Anglian Learning is Creativity Collaborative for the South East
We are thrilled to announce that Anglian Learning has been chosen to take part in the ambitious three-year Creativity Collaboratives pilot project exploring teaching for creativity. This project is supported by Arts Council England and the Freelands Foundation, and draws on the findings of the Durham Commission on Creativity and Education.
Anglian Learning CEO, Jonathan Culpin, said: “This is an exciting time for Anglian Learning. The opportunity to influence the teaching and curriculum for creativity not just in our schools but regionally and nationally, and to play a central role in developing a better educational vision for children in this country is not something that comes around very often. We have the people to take this project forward, and the Trust looks forward to meeting this challenge.”
Creativity is a much debated concept in education, and this project provides the chance to examine in depth what creativity means, what teaching for creativity can look like and how creativity manifests itself in pupils’ learning. Whilst the arts are central to our philosophy as a Trust, the project is not confined to arts subjects. On the contrary, Anglian Learning and Arts Council England are particularly interested in creativity across the curriculum, whether that is in Science, Maths or the Humanities. Furthermore, this gives scope to explore projects that encourage practical creativity and intellectually creative thinking.
James Woodcock, Assistant Director of Professional Learning said: “This project reflects our commitment to active engagement with research, as part of our culture of ongoing professional learning. We strive to keep up to date with research nationally and internationally and undertake investigations in our own schools, in order to continually test our understanding and develop our expertise.
James continued: “Additionally, we are delighted that Professor Nicola Walshe from UCL Institute of Education will work with us on the evaluation of our project.”
Working across numerous Anglian Learning schools over the three years, research will be conducted into how teachers can foster all pupils’ creativity and inquisitiveness, trialling different pedagogies and curriculum approaches that draw upon prior learning and require pupils to apply that learning to new, more complex contexts and scenarios. This will include a study on how school leadership and professional development support these approaches.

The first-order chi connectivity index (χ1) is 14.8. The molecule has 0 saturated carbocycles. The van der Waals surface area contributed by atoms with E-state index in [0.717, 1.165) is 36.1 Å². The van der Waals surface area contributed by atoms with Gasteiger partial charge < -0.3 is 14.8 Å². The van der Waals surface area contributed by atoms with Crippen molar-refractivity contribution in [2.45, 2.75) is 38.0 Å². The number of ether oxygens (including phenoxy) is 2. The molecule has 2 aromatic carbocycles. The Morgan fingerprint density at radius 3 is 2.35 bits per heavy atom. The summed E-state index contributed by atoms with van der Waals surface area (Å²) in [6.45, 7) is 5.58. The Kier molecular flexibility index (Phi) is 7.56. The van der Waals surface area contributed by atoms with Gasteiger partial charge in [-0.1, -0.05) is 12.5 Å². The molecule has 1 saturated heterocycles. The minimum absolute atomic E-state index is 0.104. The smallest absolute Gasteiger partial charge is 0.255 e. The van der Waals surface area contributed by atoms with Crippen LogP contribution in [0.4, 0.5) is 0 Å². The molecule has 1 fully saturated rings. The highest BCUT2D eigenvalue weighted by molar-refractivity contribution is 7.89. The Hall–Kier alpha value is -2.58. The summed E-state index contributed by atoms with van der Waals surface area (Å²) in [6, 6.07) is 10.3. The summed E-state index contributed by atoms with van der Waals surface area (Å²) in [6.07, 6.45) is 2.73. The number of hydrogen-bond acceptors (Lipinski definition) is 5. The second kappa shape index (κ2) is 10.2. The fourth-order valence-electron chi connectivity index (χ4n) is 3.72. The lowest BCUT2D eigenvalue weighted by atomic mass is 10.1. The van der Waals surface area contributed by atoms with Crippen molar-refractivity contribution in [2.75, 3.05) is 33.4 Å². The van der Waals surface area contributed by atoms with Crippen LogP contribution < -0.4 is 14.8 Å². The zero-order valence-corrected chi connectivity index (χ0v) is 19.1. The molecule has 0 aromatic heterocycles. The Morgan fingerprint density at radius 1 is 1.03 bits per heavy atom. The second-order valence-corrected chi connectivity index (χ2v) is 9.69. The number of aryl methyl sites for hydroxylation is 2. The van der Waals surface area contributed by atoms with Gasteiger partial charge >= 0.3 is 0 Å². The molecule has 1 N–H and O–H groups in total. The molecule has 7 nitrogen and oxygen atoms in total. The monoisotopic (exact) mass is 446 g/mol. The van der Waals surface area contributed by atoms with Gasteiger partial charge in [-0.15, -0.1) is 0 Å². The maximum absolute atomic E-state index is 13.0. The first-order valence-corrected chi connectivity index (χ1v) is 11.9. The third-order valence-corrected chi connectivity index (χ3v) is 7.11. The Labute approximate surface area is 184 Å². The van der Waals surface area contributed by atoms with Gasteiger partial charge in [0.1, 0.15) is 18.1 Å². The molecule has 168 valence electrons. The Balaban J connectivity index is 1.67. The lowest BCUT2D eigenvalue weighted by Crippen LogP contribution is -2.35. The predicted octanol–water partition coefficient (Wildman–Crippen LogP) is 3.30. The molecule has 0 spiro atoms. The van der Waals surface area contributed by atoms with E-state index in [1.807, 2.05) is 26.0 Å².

Jenny Rankine, Principal of Bottisham Village College, which will be lead school in the hub of Anglian Learning schools involved in this project explained: “Fundamentally, we will examine how teaching for creativity can contribute to the achievement of school improvement priorities, in particular in supporting the learning and progress of more disadvantaged pupils. The project is ambitious and there is much to be done, and we are excited to be embarking upon it.”
Nicky Morgan, Director of Special Projects, Arts Council England said: “I’m delighted to see the launch of the Creativity Collaboratives national network where we will work closely with teachers, their school networks and with the wider education sector to test approaches to teaching for creativity which all schools can adopt.
This innovative work reflects Arts Council’s commitment to reach children and young people across the country and in all phases of education to nurture their individual curiosity and creative potential which we know has a crucial impact on improving their life chances.
We want to highlight the professionalism and determination of teachers who work so hard to support and care for their students and look forward to sharing their work and the impact of the Creativity Collaboratives programme over the next three years.”
Photographs of Jonathan Culpin, CEO of Anglian Learning; James Woodcock, Assistant Director of Professional Learning; Jenny Rankine, Principal of Bottisham Village College.